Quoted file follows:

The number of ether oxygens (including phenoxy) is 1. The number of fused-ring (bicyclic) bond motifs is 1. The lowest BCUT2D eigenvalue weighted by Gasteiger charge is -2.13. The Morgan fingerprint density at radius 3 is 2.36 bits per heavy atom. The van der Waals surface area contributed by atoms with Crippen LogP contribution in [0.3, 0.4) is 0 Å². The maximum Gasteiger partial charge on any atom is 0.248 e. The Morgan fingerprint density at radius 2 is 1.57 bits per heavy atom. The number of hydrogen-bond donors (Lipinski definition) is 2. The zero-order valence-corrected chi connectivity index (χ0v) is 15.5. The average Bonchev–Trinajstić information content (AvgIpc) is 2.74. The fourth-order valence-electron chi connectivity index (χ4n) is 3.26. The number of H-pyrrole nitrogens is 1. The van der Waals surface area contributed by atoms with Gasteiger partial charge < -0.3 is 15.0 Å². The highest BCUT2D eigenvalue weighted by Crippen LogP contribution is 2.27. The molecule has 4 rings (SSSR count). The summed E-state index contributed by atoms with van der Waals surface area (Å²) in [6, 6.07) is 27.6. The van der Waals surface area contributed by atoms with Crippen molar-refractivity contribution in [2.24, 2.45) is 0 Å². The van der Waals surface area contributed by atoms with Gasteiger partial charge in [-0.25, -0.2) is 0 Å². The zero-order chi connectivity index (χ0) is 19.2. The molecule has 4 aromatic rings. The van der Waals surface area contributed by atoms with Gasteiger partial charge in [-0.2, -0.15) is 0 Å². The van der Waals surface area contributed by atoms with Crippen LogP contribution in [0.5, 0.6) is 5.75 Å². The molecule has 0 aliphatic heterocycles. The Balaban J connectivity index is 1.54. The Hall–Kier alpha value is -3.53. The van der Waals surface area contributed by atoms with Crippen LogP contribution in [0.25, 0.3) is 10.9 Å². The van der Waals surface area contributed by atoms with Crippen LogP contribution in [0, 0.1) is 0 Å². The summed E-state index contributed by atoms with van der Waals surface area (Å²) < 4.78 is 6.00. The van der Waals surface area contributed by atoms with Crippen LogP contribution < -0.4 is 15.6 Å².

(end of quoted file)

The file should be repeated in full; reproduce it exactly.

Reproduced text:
The number of ether oxygens (including phenoxy) is 1. The number of fused-ring (bicyclic) bond motifs is 1. The lowest BCUT2D eigenvalue weighted by Gasteiger charge is -2.13. The Morgan fingerprint density at radius 3 is 2.36 bits per heavy atom. The van der Waals surface area contributed by atoms with Crippen LogP contribution in [0.3, 0.4) is 0 Å². The maximum Gasteiger partial charge on any atom is 0.248 e. The Morgan fingerprint density at radius 2 is 1.57 bits per heavy atom. The number of hydrogen-bond donors (Lipinski definition) is 2. The zero-order valence-corrected chi connectivity index (χ0v) is 15.5. The average Bonchev–Trinajstić information content (AvgIpc) is 2.74. The fourth-order valence-electron chi connectivity index (χ4n) is 3.26. The number of H-pyrrole nitrogens is 1. The van der Waals surface area contributed by atoms with Gasteiger partial charge < -0.3 is 15.0 Å². The highest BCUT2D eigenvalue weighted by Crippen LogP contribution is 2.27. The molecule has 4 rings (SSSR count). The summed E-state index contributed by atoms with van der Waals surface area (Å²) in [6, 6.07) is 27.6. The van der Waals surface area contributed by atoms with Crippen molar-refractivity contribution in [2.24, 2.45) is 0 Å². The van der Waals surface area contributed by atoms with Gasteiger partial charge in [-0.25, -0.2) is 0 Å². The zero-order chi connectivity index (χ0) is 19.2. The molecule has 4 aromatic rings. The van der Waals surface area contributed by atoms with Gasteiger partial charge in [-0.2, -0.15) is 0 Å². The van der Waals surface area contributed by atoms with Crippen LogP contribution in [0.5, 0.6) is 5.75 Å². The molecule has 0 aliphatic heterocycles. The Balaban J connectivity index is 1.54. The Hall–Kier alpha value is -3.53. The van der Waals surface area contributed by atoms with Crippen LogP contribution in [0.25, 0.3) is 10.9 Å². The van der Waals surface area contributed by atoms with Crippen LogP contribution in [0, 0.1) is 0 Å². The summed E-state index contributed by atoms with van der Waals surface area (Å²) < 4.78 is 6.00. The van der Waals surface area contributed by atoms with Crippen LogP contribution < -0.4 is 15.6 Å².